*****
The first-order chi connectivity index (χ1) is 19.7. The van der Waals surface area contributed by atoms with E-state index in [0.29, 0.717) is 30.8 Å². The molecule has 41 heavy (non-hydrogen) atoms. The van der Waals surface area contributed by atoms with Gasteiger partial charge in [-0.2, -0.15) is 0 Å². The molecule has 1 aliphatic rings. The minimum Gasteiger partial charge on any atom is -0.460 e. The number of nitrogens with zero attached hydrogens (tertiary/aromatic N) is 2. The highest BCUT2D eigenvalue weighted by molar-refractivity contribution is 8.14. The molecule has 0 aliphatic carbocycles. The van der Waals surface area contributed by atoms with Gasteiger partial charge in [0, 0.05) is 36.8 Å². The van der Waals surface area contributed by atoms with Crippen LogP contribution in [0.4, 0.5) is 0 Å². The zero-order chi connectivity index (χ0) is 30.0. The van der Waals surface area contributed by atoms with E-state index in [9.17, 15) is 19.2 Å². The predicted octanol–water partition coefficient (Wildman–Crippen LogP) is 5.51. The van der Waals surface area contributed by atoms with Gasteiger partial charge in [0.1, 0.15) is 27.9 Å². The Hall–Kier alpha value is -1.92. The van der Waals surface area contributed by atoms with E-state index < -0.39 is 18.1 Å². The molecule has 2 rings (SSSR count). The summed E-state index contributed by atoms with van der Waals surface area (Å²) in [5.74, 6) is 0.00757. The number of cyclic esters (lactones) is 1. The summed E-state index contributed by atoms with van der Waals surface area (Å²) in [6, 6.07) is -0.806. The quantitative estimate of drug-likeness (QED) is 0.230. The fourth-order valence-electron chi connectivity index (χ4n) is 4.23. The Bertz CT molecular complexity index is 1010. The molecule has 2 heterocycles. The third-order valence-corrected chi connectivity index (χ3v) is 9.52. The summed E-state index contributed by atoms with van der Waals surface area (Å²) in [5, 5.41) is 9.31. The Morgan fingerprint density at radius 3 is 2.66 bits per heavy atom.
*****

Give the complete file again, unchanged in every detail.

The first-order chi connectivity index (χ1) is 19.7. The van der Waals surface area contributed by atoms with E-state index in [0.29, 0.717) is 30.8 Å². The molecule has 41 heavy (non-hydrogen) atoms. The van der Waals surface area contributed by atoms with Gasteiger partial charge in [-0.2, -0.15) is 0 Å². The molecule has 1 aliphatic rings. The minimum Gasteiger partial charge on any atom is -0.460 e. The number of nitrogens with zero attached hydrogens (tertiary/aromatic N) is 2. The highest BCUT2D eigenvalue weighted by molar-refractivity contribution is 8.14. The molecule has 0 aliphatic carbocycles. The van der Waals surface area contributed by atoms with Gasteiger partial charge in [0, 0.05) is 36.8 Å². The van der Waals surface area contributed by atoms with Crippen LogP contribution in [0.4, 0.5) is 0 Å². The zero-order chi connectivity index (χ0) is 30.0. The van der Waals surface area contributed by atoms with E-state index in [9.17, 15) is 19.2 Å². The predicted octanol–water partition coefficient (Wildman–Crippen LogP) is 5.51. The van der Waals surface area contributed by atoms with Gasteiger partial charge in [0.1, 0.15) is 27.9 Å². The Hall–Kier alpha value is -1.92. The van der Waals surface area contributed by atoms with E-state index < -0.39 is 18.1 Å². The molecule has 2 rings (SSSR count). The summed E-state index contributed by atoms with van der Waals surface area (Å²) in [5.74, 6) is 0.00757. The number of cyclic esters (lactones) is 1. The summed E-state index contributed by atoms with van der Waals surface area (Å²) in [6, 6.07) is -0.806. The quantitative estimate of drug-likeness (QED) is 0.230. The fourth-order valence-electron chi connectivity index (χ4n) is 4.23. The Bertz CT molecular complexity index is 1010. The molecule has 2 heterocycles. The third-order valence-corrected chi connectivity index (χ3v) is 9.52. The summed E-state index contributed by atoms with van der Waals surface area (Å²) in [5, 5.41) is 9.31. The Morgan fingerprint density at radius 3 is 2.66 bits per heavy atom.